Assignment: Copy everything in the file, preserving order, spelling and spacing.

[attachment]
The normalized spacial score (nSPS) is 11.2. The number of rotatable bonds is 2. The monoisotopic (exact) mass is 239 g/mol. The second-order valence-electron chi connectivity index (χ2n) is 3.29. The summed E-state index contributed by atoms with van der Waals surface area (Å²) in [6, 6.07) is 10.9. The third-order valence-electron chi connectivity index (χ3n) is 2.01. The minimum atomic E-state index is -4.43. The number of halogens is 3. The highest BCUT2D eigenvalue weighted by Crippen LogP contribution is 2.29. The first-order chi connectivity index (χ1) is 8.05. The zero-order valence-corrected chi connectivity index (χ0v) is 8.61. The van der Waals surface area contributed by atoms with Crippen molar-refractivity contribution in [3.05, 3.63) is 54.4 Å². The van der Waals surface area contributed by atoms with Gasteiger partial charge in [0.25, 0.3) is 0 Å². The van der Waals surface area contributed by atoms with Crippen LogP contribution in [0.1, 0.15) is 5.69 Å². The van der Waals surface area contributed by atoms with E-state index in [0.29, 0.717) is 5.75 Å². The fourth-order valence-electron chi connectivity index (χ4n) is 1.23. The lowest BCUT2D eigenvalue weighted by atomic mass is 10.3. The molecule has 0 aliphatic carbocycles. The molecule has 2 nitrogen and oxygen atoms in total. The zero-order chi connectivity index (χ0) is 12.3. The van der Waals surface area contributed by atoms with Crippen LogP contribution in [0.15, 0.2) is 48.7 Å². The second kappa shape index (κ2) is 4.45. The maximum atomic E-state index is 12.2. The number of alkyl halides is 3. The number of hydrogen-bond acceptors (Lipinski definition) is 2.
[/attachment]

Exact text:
The normalized spacial score (nSPS) is 11.2. The number of rotatable bonds is 2. The monoisotopic (exact) mass is 239 g/mol. The second-order valence-electron chi connectivity index (χ2n) is 3.29. The summed E-state index contributed by atoms with van der Waals surface area (Å²) in [6, 6.07) is 10.9. The third-order valence-electron chi connectivity index (χ3n) is 2.01. The minimum atomic E-state index is -4.43. The number of halogens is 3. The highest BCUT2D eigenvalue weighted by Crippen LogP contribution is 2.29. The first-order chi connectivity index (χ1) is 8.05. The zero-order valence-corrected chi connectivity index (χ0v) is 8.61. The van der Waals surface area contributed by atoms with Crippen molar-refractivity contribution in [3.05, 3.63) is 54.4 Å². The van der Waals surface area contributed by atoms with Gasteiger partial charge in [0.25, 0.3) is 0 Å². The van der Waals surface area contributed by atoms with Crippen LogP contribution in [0.1, 0.15) is 5.69 Å². The van der Waals surface area contributed by atoms with E-state index in [0.29, 0.717) is 5.75 Å². The fourth-order valence-electron chi connectivity index (χ4n) is 1.23. The lowest BCUT2D eigenvalue weighted by atomic mass is 10.3. The molecule has 0 aliphatic carbocycles. The molecule has 2 nitrogen and oxygen atoms in total. The zero-order chi connectivity index (χ0) is 12.3. The van der Waals surface area contributed by atoms with Crippen LogP contribution in [0.15, 0.2) is 48.7 Å². The second kappa shape index (κ2) is 4.45. The maximum atomic E-state index is 12.2. The number of alkyl halides is 3. The number of hydrogen-bond acceptors (Lipinski definition) is 2.